What’s a “big glass” landscape? What is your “go-to” lens to photograph scenics? Are you sure you have a polarizer for your 400mm lens? Wait—in some way these three sentences imply one should use a telephoto lens to make scenics! Yes—it goes against the norm to photograph a scenic with a wide angle, but just because everyone else uses a wide angle all of the time, there’s no reason to follow the flock. Somewhere along the line while you were growing up, I’m sure you heard your parents state, “If all your friends jumped off the Brooklyn Bridge, would you follow them?” (Or something to that effect.) With this in mind, stay alive and attach a 200mm or longer lens to your camera and make some scenics.
Telephoto lenses bring subjects closer since the angle of view is narrower and also magnified. Because the subject size gets magnified, this necessitates a critical camera-handling technique. It’s essential you use a sturdy tripod to acquire a sharp image. The longer the lens, the sturdier it needs to be. An electronic cable release will help ensure you obtain a sharp photo as it allows an image to be made without touching the camera to release the shutter. The simple pressing of the shutter does impart movement to the body. To further ensure zero movement is introduced, engage mirror lockup. When the shutter is released, the mirror has to move to the up position so the image gets recorded onto the sensor. The movement of the mirror creates vibration. Mirror lockup comes in especially handy when shooting at shutter speeds between 1/2 and 1/30th of a second.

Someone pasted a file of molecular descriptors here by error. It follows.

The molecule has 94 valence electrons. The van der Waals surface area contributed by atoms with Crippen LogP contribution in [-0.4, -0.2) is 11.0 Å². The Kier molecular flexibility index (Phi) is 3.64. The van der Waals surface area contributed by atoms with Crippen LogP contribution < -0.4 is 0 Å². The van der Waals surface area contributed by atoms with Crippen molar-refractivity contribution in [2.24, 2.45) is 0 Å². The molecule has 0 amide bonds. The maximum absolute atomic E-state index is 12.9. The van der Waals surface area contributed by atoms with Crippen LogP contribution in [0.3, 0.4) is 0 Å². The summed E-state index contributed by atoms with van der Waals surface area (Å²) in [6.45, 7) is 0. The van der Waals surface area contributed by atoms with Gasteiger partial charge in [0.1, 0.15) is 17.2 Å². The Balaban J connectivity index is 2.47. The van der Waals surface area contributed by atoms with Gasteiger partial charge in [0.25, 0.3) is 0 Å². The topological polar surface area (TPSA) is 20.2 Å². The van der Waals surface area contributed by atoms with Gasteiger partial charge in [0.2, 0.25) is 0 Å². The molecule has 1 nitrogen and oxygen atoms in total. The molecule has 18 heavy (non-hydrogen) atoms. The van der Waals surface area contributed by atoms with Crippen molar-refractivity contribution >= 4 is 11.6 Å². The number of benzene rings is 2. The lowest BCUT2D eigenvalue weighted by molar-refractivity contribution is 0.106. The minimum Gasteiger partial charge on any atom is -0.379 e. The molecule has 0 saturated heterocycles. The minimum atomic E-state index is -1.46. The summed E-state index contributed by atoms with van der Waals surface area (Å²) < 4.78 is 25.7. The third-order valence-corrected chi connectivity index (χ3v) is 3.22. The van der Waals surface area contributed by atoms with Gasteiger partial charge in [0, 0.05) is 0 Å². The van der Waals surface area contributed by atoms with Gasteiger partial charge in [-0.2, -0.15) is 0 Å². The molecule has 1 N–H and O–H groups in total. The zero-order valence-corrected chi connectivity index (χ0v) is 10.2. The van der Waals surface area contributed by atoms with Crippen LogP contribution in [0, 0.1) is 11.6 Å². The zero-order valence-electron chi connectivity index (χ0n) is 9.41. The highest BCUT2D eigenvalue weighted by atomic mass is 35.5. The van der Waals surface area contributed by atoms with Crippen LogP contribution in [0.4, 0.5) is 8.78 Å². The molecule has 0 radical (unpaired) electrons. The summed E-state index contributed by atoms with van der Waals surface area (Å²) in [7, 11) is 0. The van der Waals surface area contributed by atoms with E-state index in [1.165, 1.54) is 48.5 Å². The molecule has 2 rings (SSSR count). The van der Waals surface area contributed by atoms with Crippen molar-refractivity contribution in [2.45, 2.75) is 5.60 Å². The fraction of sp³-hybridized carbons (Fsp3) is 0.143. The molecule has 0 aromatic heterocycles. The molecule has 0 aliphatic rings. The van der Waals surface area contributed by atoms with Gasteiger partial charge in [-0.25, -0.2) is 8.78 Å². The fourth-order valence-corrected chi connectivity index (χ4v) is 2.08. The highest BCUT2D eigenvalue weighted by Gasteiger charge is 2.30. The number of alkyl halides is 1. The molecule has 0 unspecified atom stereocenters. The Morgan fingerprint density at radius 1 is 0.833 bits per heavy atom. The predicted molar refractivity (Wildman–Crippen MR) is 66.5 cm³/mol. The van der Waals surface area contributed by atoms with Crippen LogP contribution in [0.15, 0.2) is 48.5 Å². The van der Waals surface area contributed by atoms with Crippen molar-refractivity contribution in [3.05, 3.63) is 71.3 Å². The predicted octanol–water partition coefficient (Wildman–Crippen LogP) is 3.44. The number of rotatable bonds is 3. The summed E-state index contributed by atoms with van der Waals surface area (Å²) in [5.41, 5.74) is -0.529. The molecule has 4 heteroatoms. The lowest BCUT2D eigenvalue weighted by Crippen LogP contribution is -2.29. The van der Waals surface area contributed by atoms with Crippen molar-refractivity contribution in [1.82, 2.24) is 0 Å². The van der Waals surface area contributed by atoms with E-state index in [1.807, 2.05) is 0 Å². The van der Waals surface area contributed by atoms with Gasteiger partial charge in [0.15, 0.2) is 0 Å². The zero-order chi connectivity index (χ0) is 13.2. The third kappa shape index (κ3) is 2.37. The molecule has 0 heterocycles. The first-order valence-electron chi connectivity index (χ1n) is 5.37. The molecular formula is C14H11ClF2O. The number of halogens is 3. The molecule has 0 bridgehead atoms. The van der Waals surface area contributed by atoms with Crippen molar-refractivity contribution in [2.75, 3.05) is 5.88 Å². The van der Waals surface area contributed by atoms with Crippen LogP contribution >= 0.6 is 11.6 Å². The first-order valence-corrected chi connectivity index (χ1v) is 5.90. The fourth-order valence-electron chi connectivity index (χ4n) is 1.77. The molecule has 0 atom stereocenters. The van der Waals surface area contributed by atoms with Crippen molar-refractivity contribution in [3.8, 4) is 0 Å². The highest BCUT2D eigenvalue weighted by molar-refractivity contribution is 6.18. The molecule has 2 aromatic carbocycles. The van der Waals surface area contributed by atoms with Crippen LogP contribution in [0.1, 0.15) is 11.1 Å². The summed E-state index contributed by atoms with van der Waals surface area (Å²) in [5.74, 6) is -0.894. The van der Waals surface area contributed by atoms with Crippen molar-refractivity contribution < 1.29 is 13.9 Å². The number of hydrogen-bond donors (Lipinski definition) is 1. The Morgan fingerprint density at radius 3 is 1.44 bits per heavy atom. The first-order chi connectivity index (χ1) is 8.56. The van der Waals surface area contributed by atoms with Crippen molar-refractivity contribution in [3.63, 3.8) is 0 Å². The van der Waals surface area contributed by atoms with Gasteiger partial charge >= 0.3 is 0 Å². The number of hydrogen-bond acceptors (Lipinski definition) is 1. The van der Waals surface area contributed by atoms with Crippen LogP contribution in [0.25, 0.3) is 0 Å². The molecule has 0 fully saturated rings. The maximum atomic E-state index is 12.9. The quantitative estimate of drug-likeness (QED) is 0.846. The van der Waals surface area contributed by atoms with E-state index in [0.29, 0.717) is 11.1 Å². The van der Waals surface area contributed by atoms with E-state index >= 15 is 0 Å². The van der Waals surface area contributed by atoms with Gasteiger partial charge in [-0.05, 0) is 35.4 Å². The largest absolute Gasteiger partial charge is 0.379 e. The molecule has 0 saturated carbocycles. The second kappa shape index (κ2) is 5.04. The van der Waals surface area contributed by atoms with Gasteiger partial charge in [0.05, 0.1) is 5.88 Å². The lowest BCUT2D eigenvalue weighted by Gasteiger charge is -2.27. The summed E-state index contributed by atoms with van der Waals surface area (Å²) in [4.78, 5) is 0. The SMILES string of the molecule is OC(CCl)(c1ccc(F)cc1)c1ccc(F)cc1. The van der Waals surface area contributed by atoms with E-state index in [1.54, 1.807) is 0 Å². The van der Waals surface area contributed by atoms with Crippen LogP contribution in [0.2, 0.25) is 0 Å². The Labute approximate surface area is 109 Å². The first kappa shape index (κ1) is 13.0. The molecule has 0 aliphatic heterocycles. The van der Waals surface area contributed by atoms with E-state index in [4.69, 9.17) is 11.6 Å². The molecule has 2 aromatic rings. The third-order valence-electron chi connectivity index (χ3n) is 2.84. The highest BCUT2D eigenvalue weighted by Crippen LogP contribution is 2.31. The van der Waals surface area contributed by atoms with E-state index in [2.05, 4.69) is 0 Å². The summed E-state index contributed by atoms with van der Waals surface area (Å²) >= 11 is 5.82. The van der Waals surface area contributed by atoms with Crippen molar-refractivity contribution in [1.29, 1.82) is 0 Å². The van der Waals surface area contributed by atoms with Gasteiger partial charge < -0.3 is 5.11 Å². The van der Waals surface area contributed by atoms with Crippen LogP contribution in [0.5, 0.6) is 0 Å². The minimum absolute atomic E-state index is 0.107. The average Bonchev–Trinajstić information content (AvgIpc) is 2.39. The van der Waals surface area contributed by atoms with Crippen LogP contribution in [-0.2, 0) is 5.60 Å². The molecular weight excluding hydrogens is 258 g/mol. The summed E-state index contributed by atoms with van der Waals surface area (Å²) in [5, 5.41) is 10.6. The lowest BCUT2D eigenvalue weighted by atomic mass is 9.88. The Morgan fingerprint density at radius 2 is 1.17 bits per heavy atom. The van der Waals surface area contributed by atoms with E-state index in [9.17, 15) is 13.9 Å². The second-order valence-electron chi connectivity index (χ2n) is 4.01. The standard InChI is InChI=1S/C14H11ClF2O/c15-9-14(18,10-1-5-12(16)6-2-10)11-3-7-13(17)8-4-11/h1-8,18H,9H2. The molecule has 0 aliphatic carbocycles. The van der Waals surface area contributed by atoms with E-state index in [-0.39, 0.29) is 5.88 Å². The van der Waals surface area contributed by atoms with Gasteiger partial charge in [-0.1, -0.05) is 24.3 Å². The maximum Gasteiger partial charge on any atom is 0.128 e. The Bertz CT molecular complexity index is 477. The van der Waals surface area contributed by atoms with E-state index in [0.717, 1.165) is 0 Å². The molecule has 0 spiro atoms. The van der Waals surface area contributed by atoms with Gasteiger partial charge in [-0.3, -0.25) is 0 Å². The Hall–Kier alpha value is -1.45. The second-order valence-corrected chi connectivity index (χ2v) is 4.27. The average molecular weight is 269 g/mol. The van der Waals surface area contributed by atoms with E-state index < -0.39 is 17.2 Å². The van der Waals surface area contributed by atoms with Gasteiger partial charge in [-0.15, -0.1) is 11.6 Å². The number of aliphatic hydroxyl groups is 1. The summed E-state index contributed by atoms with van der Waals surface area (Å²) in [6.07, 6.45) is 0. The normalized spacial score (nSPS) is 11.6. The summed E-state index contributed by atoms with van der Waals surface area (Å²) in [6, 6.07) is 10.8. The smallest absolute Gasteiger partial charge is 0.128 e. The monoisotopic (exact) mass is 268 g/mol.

Exhaust All Possibilities
The way I got into making long-lens landscapes is because of one of my business tag lines: “Exhaust All Possibilities.” For every subject that allows me the time, I make a vertical, horizontal, wide and telephoto image. In the early days, I questioned my own motivation when I broke out the telephoto to capture the long image but soon discovered it’s the lens I’d gravitate to initially. At that point in time, I knew I was on to something. I continued my pursuit and began to look at all scenics with “300mm eyes.” To this day, I don’t leave a scenic location until I’ve made the telephoto image as I want to leave no photo behind.
Somewhere within every scene lies an additional scenic gem. Don’t refrain from zooming in close to capture an abstract, a pattern or simply isolate a portion. With your long lens attached to your camera, study the scene to discern where these hidden gems reside. Break out your 80-400mm, zoom it to 300mm and look for the shot. Loosen up the head and scan the environment as if it were a grid. Be sure you cover every section as you go from left to right and also top to bottom. Add in a variable and zoom to 400mm or back off to 200mm if you see something that intrigues you. Inevitably, you’ll find that small section that all along was calling your name.
Zoom in to find the PIP: At every iconic location, attach your telephoto and capture the “picture in the picture.”
To learn more about this subject, join me on a photo safari to Tanzania. Visit www.russburdenphotography.com to get more information.